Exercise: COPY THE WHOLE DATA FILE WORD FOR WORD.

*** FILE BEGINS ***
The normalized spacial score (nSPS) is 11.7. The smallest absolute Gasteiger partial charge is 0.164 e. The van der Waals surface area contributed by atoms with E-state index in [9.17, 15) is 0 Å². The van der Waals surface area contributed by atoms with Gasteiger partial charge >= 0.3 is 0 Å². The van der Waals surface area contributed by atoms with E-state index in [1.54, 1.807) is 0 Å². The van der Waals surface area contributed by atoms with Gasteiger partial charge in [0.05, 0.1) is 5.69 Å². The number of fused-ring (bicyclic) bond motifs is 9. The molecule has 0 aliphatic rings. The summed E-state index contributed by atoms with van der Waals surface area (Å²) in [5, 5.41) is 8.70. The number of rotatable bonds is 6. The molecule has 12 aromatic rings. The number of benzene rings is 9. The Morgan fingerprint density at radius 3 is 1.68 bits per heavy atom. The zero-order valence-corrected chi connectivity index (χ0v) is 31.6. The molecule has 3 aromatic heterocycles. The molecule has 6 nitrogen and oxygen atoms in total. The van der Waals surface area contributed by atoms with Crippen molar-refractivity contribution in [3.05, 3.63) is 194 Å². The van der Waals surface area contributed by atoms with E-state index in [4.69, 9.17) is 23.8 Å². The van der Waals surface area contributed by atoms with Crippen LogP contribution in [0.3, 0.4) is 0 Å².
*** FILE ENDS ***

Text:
The normalized spacial score (nSPS) is 11.7. The smallest absolute Gasteiger partial charge is 0.164 e. The van der Waals surface area contributed by atoms with E-state index in [9.17, 15) is 0 Å². The van der Waals surface area contributed by atoms with Gasteiger partial charge >= 0.3 is 0 Å². The van der Waals surface area contributed by atoms with E-state index in [1.54, 1.807) is 0 Å². The van der Waals surface area contributed by atoms with Gasteiger partial charge in [0.05, 0.1) is 5.69 Å². The number of fused-ring (bicyclic) bond motifs is 9. The molecule has 0 aliphatic rings. The summed E-state index contributed by atoms with van der Waals surface area (Å²) in [5, 5.41) is 8.70. The number of rotatable bonds is 6. The molecule has 12 aromatic rings. The number of benzene rings is 9. The Morgan fingerprint density at radius 3 is 1.68 bits per heavy atom. The zero-order valence-corrected chi connectivity index (χ0v) is 31.6. The molecule has 3 aromatic heterocycles. The molecule has 6 nitrogen and oxygen atoms in total. The van der Waals surface area contributed by atoms with Crippen molar-refractivity contribution in [3.05, 3.63) is 194 Å². The van der Waals surface area contributed by atoms with E-state index in [4.69, 9.17) is 23.8 Å². The van der Waals surface area contributed by atoms with Crippen LogP contribution in [0.3, 0.4) is 0 Å².